FWD was not an option for me, but I agree, the price difference between the two is staggering, given that you can get discounts on the GTI but not on the R. My almost-3-year-old, 29k mile 6MT R sold, used, for more than your GTI was new, for example. I think the R is well worth the 40k, it's a REALLY nice car, feels very high end, simply swallows miles on roadtrips, and does everything. But the GTI is a downright bargain.
It's a great deal for the amount of car on offer :thumbup:
 

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The gas mileage isn't great. A lot of that is down to the city driving that we do, but even on road trips, I struggle to break 27 MPG at a steady 75 - 80 MPH cruise. Not sure what’s up with that. The DSG is geared pretty short, so that probably accounts for some of it, plus the roof rack up top. But coupled with a fairly tiny gas tank (the warning light comes on after 10 gallons have been used up - I think it’s super conservative), it limits highway range to 300 miles.
I'll echo everyone else... my '16 GTI w/ DSG gets around 430-450 miles out of a tank on the highway (65-80 mph, with occasional bumps to 90 or so), but I don't use a roof rack. When the re-fuel idiot light comes on, approx. 12 gallons go into the tank. City driving, well, that's a whole other ballgame.

When I did a road trip in my departed VR6 Jetta with a loaded roof rack (bike, kayak), the MPG's took a major hit. I expected lower fuel mileage, but not one where I was this close to having to call AAA (thank god for that long downhill run into Indio :laugh: ) and had around 1/4 gallon left in the tank.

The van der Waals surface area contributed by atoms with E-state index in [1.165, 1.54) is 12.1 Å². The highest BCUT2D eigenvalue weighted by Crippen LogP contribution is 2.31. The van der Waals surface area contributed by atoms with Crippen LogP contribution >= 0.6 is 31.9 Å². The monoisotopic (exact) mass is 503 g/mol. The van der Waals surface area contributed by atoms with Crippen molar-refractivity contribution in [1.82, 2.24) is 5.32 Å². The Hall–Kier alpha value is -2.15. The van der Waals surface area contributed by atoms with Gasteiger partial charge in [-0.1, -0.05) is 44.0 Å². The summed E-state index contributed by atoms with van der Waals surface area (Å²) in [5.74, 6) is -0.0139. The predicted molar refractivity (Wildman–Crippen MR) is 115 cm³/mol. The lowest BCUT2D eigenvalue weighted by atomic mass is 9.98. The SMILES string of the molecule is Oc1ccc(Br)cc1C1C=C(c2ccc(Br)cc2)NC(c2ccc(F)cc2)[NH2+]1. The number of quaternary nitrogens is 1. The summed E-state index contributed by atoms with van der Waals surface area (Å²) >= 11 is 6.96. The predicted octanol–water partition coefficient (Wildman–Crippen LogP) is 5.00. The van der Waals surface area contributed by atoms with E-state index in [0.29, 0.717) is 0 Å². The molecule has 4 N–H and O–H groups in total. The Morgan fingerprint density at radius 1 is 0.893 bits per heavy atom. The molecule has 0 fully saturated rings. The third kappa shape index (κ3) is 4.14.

But I do agree, these are fantastic all-around cars! I :heart: my GTI! :D
 

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Great write up and summary on why this generation GTI is the best daily driver for <30k. As a current owner of a 16 SE with PP and DAP, I considered the R as the replacement for my Mk5 R32 given that I was used to all wheel drive. My prior car was a legacy 2.5GT and my last FWD car was a 2001 Integra GSR.

When initially shopping, I was drawn to the fact that on paper an R was ~3-5k more than a loaded GTI, but the real world transactional price are much lower and that difference becomes ~5-8k less. When I first drove the GTI, could not find an R to test drive, I was floored at how much fun it was too drive and the handling. Granted it will never have the level of wet / snow traction from a start as AWD, but I have gotten through 2 winters in western PA with snow tires.